Just as XL Foods Inc. plant is resuming operations — with extra inspectors on hand for good measure — following a major beef recall, Sobeys is trying to reassure Canadians that the sea lice found on Atlantic salmon in its Maritimes stores is nothing to worry about.
Sobeys discovered sea lice on about a dozen whole Atlantic salmon on store shelves after B.C. activist and biologist Alexandra Morton posted photos of some affected fish on Facebook and launched a campaign against the sale of the fish.
"We are finding lice on the majority of farmed salmon," Morton said. "We don't know where the fish is from."
The chain voluntarily removed 84 whole-farmed salmon and confirmed that some of the fish did contain sea lice, CBC News reports.
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The grocery chain is currently reviewing quality control with the supplier and has not yet returned whole salmon to its shelves.
The source of the fish has not been identified.
"We're currently reviewing all the related quality-control issues with the wholesaler and expect to have whole Atlantic salmon back on the shelves in the not-to-distant future," Cynthia Thompson, with Sobeys Inc. in Stellarton, said in an interview. "We, of course, urge any consumer experiencing any sort of quality control issue with any product in any of our stores to contact us as soon as possible."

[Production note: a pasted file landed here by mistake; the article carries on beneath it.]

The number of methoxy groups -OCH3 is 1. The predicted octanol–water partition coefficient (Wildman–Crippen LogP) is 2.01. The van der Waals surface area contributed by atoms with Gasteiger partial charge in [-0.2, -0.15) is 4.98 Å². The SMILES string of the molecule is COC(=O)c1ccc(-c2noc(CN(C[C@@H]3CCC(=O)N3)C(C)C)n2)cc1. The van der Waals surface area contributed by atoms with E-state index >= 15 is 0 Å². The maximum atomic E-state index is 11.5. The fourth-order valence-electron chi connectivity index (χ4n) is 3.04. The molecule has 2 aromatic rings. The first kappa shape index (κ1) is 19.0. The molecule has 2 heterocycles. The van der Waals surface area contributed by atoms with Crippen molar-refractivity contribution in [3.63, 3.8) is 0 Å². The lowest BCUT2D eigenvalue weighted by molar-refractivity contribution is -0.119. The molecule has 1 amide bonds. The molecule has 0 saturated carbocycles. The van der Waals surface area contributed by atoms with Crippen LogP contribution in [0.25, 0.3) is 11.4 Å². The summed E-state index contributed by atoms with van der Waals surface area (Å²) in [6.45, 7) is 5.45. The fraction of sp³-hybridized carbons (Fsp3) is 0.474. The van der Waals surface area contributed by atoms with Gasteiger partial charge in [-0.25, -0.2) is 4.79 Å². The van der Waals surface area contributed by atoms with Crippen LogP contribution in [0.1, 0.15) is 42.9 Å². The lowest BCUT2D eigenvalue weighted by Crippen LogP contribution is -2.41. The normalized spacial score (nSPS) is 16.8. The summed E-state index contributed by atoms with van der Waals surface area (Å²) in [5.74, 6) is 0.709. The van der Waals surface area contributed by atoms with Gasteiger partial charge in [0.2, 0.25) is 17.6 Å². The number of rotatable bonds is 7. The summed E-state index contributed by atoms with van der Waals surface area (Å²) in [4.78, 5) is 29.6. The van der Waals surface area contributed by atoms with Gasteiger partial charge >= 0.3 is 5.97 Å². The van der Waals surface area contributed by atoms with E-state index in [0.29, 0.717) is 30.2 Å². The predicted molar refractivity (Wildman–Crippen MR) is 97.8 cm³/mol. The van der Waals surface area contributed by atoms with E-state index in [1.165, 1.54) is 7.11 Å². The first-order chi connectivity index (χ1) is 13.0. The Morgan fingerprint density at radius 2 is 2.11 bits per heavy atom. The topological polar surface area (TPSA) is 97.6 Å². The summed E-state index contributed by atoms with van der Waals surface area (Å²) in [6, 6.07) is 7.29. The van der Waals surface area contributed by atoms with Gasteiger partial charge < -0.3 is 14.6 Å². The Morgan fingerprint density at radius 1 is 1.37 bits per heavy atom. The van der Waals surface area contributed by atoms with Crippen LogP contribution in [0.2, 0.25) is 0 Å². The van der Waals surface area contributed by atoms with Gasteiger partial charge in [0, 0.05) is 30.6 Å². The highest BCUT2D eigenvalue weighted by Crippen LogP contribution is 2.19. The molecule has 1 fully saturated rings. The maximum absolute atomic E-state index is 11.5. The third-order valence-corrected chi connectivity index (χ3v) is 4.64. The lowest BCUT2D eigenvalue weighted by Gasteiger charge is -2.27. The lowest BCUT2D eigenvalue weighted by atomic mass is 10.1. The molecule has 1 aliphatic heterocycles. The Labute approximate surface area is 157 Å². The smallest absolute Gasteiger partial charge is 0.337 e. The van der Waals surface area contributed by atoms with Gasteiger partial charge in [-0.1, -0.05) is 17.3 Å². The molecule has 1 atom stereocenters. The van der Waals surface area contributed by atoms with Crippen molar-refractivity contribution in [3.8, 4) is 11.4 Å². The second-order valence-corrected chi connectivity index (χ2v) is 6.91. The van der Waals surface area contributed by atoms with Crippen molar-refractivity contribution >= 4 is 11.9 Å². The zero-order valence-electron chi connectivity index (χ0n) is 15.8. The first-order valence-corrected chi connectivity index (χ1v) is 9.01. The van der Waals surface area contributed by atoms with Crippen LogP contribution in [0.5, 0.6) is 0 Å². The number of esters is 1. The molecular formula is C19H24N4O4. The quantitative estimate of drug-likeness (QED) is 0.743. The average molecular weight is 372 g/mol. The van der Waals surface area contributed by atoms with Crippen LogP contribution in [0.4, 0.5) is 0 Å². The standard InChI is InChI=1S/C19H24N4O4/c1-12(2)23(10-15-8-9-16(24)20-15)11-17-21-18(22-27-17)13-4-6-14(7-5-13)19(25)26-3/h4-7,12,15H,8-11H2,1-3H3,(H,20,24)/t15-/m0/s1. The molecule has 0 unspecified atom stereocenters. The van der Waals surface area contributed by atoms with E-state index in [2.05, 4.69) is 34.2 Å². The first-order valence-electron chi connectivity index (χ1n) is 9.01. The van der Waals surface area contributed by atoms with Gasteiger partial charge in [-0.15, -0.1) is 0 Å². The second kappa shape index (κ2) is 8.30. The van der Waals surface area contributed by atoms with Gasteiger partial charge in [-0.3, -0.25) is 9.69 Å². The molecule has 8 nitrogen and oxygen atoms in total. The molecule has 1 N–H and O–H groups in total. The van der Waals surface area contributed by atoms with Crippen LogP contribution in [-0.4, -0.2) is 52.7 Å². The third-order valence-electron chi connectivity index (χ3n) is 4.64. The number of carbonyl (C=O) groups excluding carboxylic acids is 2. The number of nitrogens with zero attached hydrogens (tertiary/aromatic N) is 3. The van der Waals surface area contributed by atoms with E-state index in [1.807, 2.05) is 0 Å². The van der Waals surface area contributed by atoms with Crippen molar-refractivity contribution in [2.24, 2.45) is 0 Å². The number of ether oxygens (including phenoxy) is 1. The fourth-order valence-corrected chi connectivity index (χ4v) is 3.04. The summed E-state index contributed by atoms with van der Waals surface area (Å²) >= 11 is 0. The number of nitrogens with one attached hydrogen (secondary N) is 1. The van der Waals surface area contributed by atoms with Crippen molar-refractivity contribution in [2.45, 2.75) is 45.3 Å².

Sea lice "are naturally occurring in the marine environment" and can affect both farmed and wild salmon and, while not appetizing to look at, are not harmful to humans. The lice are typically removed before the fish arrive in stores.
"Health Canada says sea lice are only found on the outside of the fish and not in the flesh itself, thus not affecting the quality of the meat," Global News reports.
Bruce Hancock, the executive director of the Aquaculture Association of Nova Scotia, reassures Canadians that the voluntarily removal of the whole salmon is not nearly as alarming as it sounds:
"We have to put this in context," he said. "What they removed from the shelves were whole salmon. It amounted to slightly more than 80 fish in all their stores, so it was hardly a major recall."
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Larry Hammell, a professor of aquaculture health management at the Atlantic Veterinary College in Charlottetown, says the removal was complete unnecessary and considers Morton's campaign a "scare tactic."
"There is absolutely no human health concern associated with them (sea lice)…there is no reason scientifically to remove these salmon from the shelves," said Hammell.
After the beef recall — and now the lice-ridden salmon — are you more hesitant to trust the food-inspection industry?